Children with poorly controlled type 1 diabetes (T1D) who develop COVID-19 are at a much higher risk for complications of the infection — including death — compared with those whose diabetes is well controlled, according to new research presented at the Endocrine Society’s annual meeting in March 2021. A summary of the study was published on the website of the American Journal of Managed Care.
Researchers looked at real-time electronic medical records from 54 healthcare organizations, which included about 2,000 children (ages 0 to 18) with type 1 diabetes and COVID-19, and about 300,000 children without diabetes who had COVID-19. They defined poorly controlled diabetes as as A1C level (a measure of long-term blood glucose control) above 9%, while A1c below 7% was defined as well-controlled diabetes. Based on outcomes related to COVID-19 that were included in the medical records, the researchers found that the overall rate of complications from the infection was about ten times as high in children with poorly controlled diabetes compared with those whose diabetes was well controlled.
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Poorly controlled diabetes linked to higher risk of COVID-19 complications
While the overall rate of COVID-19 complications was low in both groups, children with poorly controlled diabetes were far likelier to experience a range of unwanted outcomes. The mortality rate was 0.618% in the poorly controlled group and 0.102% in the well-controlled group — indicating that children with poorly controlled diabetes were more than six times as likely to die if they developed COVID-19. The rate of endotracheal intubation (requiring a breathing tube) was 0.618% in the poorly controlled group and 0.071% in the well-controlled group, indicating about 8.7 times the need for breathing assistance. And the rate of septic shock — a very serious complication in which blood pressure drops to a dangerously low level — was 1.05% in the poorly controlled group and 0.293% in the well-controlled group, indicating about 3.6 times the risk in children with poorly controlled diabetes.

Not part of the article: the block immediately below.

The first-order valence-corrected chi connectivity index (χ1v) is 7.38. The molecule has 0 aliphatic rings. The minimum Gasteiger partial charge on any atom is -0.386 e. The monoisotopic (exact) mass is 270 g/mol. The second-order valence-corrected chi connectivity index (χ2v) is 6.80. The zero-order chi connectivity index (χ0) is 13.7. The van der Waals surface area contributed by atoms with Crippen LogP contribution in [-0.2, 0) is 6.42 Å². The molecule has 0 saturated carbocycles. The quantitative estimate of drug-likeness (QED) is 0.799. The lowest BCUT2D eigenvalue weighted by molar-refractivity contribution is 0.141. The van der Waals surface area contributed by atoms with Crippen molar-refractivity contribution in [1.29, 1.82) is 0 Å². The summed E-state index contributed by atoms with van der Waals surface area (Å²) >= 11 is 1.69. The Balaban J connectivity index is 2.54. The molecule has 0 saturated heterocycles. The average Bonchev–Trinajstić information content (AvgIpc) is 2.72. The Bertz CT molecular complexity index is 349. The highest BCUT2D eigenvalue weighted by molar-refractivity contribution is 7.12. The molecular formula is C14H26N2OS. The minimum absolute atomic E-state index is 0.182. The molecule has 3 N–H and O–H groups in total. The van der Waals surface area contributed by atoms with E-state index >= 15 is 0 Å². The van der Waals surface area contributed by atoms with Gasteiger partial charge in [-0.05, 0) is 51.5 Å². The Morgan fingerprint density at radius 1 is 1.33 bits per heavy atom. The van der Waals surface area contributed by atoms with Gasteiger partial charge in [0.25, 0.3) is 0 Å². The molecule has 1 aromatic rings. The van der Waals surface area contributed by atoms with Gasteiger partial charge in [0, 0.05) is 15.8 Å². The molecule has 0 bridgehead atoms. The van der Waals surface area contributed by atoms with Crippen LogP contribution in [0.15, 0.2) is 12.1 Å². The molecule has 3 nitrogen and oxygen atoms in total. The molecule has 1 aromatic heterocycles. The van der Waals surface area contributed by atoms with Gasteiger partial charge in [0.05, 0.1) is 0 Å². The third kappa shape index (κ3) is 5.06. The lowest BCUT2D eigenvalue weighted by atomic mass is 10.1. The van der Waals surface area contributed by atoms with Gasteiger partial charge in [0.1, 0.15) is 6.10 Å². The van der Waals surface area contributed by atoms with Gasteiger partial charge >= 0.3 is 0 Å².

A less drastic but still concerning finding was that poorly controlled diabetes also raised the risk of pneumonia, with a rate of 0.804% compared with 0.562% in the well-controlled group, or about 1.4 times the risk. Pneumonia, in which inflamed air sacs in the lungs fill up with fluid, can be a direct consequence of COVID-19 as the respiratory infection involves the lungs.
“This study shows keeping diabetic children’s blood sugar under control is more important than ever during the pandemic,” said study author Manish Raisingani, MD, in the published summary. The results, he hopes, “will help children with T1D and their families make better choices about the safety of attending school in person and engaging in other in-person activities during this pandemic… Our findings indicate that if their A1C is high, it would be best to have them attend virtual school, but if it’s 7% or under, their risk is similar to other children without T1D.”
While the results of this study are compelling, the researchers note that larger studies are needed to get a full picture of the rates of COVID-19 complications in different groups of children with type 1 diabetes.
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